Frank did nothing wrong, but he’s been denied his day in a real court for years. Our constitutional structure does not permit unaccountable private actors to wield governmental power. FINRA has only minimal oversight from an independent federal agency. Therefore, it must not issue and enforce rules that have the force and effect of federal law. Additionally, none of FINRA’s board members and hearing officers is appointed by the president or any executive officers, as the Constitution requires when such significant government power is involved.

Absent meaningful constitutional guardrails, unaccountable private organizations are empowered to do whatever they want to whomever they want with no consequences to themselves and no recourse for the prosecuted.

Represented in federal court at no charge by Pacific Legal Foundation, Frank is challenging the illegal regulatory scheme that outsources congressional lawmaking, judicial adjudication, and executive enforcement powers to a quasi-governmental organization to restore his due process rights, his livelihood, and the proper balance of power in government.

After Frank filed his lawsuit in federal court, the SEC finally issued an opinion on his case—almost five years after Frank initially appealed. The SEC rejected FINRA’s theory of the case and lifted the lifetime ban that had been imposed on Frank. Even so—in a Kafkaesque twist—the SEC sent the case back to FINRA for a third time to readjudicate his rights—only prolonging this already near-decade-long ordeal.

Frank is still challenging the unfair process and the fine on his company and has appealed the SEC’s decision to the Fourth Circuit Court of Appeals to vindicate his constitutional rights.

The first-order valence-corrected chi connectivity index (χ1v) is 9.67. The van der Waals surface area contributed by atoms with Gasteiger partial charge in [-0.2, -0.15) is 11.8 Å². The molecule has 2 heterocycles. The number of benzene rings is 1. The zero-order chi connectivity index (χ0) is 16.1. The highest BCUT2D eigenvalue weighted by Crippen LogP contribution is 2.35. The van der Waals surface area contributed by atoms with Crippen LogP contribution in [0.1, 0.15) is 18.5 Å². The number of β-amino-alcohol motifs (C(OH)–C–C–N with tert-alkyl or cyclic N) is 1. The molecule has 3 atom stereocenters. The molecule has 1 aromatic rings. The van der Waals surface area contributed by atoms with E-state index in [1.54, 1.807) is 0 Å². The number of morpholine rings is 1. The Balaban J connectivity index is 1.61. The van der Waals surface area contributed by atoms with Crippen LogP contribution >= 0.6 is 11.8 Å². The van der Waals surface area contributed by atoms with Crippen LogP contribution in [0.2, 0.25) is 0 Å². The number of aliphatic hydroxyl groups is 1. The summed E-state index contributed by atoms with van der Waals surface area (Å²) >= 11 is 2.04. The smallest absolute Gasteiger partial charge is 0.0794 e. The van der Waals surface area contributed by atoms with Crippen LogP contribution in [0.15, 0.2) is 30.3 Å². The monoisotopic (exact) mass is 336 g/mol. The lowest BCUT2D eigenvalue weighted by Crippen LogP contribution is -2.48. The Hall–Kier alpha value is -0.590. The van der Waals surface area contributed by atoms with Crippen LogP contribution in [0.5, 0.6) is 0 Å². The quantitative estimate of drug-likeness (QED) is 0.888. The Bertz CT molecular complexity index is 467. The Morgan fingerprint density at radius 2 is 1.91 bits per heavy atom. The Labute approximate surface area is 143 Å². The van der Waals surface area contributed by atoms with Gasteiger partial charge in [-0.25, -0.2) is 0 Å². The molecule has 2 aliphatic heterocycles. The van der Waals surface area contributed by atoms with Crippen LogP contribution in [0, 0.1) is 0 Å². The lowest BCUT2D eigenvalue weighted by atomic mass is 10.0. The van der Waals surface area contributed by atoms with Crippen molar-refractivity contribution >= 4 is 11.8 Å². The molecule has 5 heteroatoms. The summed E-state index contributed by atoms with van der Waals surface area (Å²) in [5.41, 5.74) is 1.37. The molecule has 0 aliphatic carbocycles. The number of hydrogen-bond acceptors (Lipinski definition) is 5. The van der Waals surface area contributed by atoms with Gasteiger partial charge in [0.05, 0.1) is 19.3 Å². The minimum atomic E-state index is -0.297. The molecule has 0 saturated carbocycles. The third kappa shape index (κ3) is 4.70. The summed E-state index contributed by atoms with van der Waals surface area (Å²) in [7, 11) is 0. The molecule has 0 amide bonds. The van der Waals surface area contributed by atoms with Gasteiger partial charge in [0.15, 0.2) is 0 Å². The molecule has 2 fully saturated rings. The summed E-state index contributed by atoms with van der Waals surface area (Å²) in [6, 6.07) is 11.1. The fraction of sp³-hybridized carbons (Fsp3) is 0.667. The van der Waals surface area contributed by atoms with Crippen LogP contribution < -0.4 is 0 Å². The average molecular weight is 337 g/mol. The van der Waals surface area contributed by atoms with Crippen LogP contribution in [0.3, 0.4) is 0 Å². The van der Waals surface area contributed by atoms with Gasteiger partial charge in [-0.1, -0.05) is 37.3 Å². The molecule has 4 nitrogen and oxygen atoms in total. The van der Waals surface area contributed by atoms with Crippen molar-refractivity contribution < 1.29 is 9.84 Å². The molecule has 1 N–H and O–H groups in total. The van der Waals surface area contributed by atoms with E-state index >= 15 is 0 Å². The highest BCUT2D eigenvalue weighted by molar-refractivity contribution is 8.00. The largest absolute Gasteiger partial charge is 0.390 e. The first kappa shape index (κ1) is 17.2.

Pacific Legal Foundation knows securing Americans’ rights means ending unjust regulatory tribunals that plague America’s administrative state and destroy lives and livelihoods. Through litigation and legislative reform, PLF is fighting to return the adjudicative process to where it belongs: real, constitutional courts. Frank and SEI are among a growing list of courageous citizens to join PLF’s initiative to end agency adjudication.

What’s At Stake?

  • The Constitution gives legislative, executive, and judicial power to the three branches of the federal government. And they may not give that power away to private entities. A private nonprofit cannot make rules, impose penalties, and judge people in their own in-house tribunals in place of the government.
  • The Constitution guarantees everyone the right to a fair trial in a court of law, before a neutral judge and, in many cases, a jury of one’s peers. When agencies use in-house tribunals rather than real courts to bring, adjudicate, and enforce their regulations, that violates the right to a fair trial before an impartial judge and jury. When a private entity does so on the agency’s behalf, the constitutional violation is even worse.

Case Timeline

April 22, 2024
New Civil Liberties Alliance Amicus Brief
U.S. Court of Appeals for the Fourth Circuit
April 15, 2024
PLF Opening Brief
U.S. Court of Appeals for the Fourth Circuit
December 19, 2023
Memorandum of Law in Support of Motion for Preliminary Injunction
United States District Court for the Western District of North Carolina
December 19, 2023
Petition for Review
United States Court of Appeals for the Fourth Circuit
November 22, 2023
Brief in Support of Motion for Preliminary Injunction
United States District Court for the Western District of North Carolina
October 30, 2023
United States District Court for the Western District of North Carolina